By Kirk Maltais

 

--Wheat for May delivery rose 0.9% to $6.53 3/4 a bushel, on the Chicago Board of Trade on Thursday, with freezing temperatures descending on Midwestern wheat-growing areas.

--Soybeans for May delivery rose 0.6% to $14.18 1/4 a bushel.

--Corn for May delivery fell 0.7% to $5.90 a bushel.

 

HIGHLIGHTS

 

Frost Bite: Freezing temperatures have hit winter-wheat-growing areas of the U.S. Midwest. "The cold has commenced, with temperatures down to freezing overnight over the northern plains, and due to get there tomorrow morning over the eastern belt," said Charlie Sernatinger of ED&F Man Capital. Potential for frost issues are expected to last until next week, according to DTN.

Backing Away: After briefly pushing through the $6-a-bushel barrier, a level not seen since July 2013, most-active corn futures trading on the CBOT backed off. Some traders seized their profits, although many others may soon return buying corn with Thursday's break. "Old-crop corn contracts remain under pressure at midday on fears that high prices are rationing demand, but we are otherwise seeing signs of buying the break once again in the complex," said Arlan Suderman of StoneX.

 

INSIGHT

 

Missing the Mark: Export sales of U.S. corn fell below the forecasts of grains traders surveyed by The Wall Street Journal, with new sales to China lacking. In the USDA's weekly export sales report for the week ended April 8, corn sales totaled 380,300 metric tons for both marketing years. This is below the range projected by traders surveyed this week, who had forecast sales to land anywhere from 600,000 tons to 1.2 million tons. Sales of wheat and soybeans were also lackluster, falling on the low end of trader expectations.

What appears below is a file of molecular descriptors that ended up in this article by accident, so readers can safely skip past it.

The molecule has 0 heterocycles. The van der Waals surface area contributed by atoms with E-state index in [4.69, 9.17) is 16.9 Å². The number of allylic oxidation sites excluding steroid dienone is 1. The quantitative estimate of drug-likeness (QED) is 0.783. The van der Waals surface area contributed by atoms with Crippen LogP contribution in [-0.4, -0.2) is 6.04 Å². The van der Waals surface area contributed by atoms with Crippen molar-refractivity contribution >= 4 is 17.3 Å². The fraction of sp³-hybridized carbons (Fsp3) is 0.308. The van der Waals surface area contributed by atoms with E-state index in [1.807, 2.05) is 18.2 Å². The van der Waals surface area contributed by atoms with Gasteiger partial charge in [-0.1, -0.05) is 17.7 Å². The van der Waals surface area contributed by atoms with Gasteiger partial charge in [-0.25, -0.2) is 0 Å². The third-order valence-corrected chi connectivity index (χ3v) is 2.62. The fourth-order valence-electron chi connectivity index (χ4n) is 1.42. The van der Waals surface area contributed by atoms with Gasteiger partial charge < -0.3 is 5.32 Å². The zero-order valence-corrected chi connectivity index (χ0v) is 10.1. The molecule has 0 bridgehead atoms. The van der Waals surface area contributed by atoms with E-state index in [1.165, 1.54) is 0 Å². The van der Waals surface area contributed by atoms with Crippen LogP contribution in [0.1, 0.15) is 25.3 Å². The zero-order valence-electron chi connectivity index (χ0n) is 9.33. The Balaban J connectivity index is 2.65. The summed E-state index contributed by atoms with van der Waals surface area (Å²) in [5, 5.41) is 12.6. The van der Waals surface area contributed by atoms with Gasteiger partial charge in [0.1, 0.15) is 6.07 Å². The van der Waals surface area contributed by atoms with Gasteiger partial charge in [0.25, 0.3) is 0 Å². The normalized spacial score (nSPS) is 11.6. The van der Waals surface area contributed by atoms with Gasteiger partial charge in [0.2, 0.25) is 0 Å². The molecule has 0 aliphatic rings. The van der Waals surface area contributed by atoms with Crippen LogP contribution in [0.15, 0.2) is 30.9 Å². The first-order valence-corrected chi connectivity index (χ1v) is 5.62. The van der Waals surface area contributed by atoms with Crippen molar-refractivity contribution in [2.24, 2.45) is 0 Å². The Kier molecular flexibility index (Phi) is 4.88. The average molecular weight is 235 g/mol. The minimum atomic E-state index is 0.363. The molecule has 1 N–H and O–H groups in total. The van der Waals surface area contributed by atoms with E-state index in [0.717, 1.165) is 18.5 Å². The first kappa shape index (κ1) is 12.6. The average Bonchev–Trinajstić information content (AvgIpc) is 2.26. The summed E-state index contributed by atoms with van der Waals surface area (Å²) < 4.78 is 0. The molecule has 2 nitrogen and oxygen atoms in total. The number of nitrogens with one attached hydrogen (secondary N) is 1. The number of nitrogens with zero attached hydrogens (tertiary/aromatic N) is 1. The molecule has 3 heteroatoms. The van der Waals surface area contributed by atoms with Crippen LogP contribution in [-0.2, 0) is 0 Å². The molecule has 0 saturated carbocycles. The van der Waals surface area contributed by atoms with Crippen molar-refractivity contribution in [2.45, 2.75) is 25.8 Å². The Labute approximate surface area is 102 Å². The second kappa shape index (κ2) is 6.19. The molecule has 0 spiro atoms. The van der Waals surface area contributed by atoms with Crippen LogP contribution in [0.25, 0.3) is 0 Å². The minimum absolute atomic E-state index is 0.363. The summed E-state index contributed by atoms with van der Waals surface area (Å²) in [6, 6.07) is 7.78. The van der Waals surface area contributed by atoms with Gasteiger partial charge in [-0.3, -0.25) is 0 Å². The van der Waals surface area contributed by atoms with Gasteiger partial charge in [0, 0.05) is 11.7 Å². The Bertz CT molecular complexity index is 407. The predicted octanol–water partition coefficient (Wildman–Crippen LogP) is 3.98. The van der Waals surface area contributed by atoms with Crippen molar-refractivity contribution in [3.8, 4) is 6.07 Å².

Foot on the Gas: The rate of soybeans crushed in March has jumped from February's slump, although not as much as expected by grains traders. According to the National Oilseed Processors Association latest crush report, March crush came in at 178 million bushels, up from 155.2 million bushels in February. However, grains traders had expected crush to hit 179.2 million bushels this month, said Terry Reilly of Futures International, making the report negative for soybean futures. "NOPA March U.S. crush report was slightly bearish for soybeans," said Mr. Reilly, adding that soybean oil stocks came in lower than expectations, providing some mitigation to this month's disappointment.

Good Signs: In a monthly report released Wednesday, the Federal Reserve said that numerous indicators nationwide point to improving prospects for the U.S. farm economy. The most telling indicator noted by the Fed was the sharp uptick in prices for corn and soybeans, with prices received for both crops on a steep ascent that began last year. Meanwhile, federal aid and higher land values are both positives for farmers, and an increase seen in fertilizer costs in some parts of the country don't appear to be of a major effect to farmers planting this spring -- as most had already procured their fertilizer needs before prices rose in March.

 

AHEAD

 

--The CFTC will release its weekly commitment of traders report at 3:30 p.m. ET Friday.

--The USDA will release its weekly export inspections report at 11 a.m. ET Monday.

--The USDA will release its weekly crop progress report at 4 p.m. ET Monday.

 

Write to Kirk Maltais at kirk.maltais@wsj.com

(END) Dow Jones Newswires

April 15, 2021 15:22 ET (19:22 GMT)

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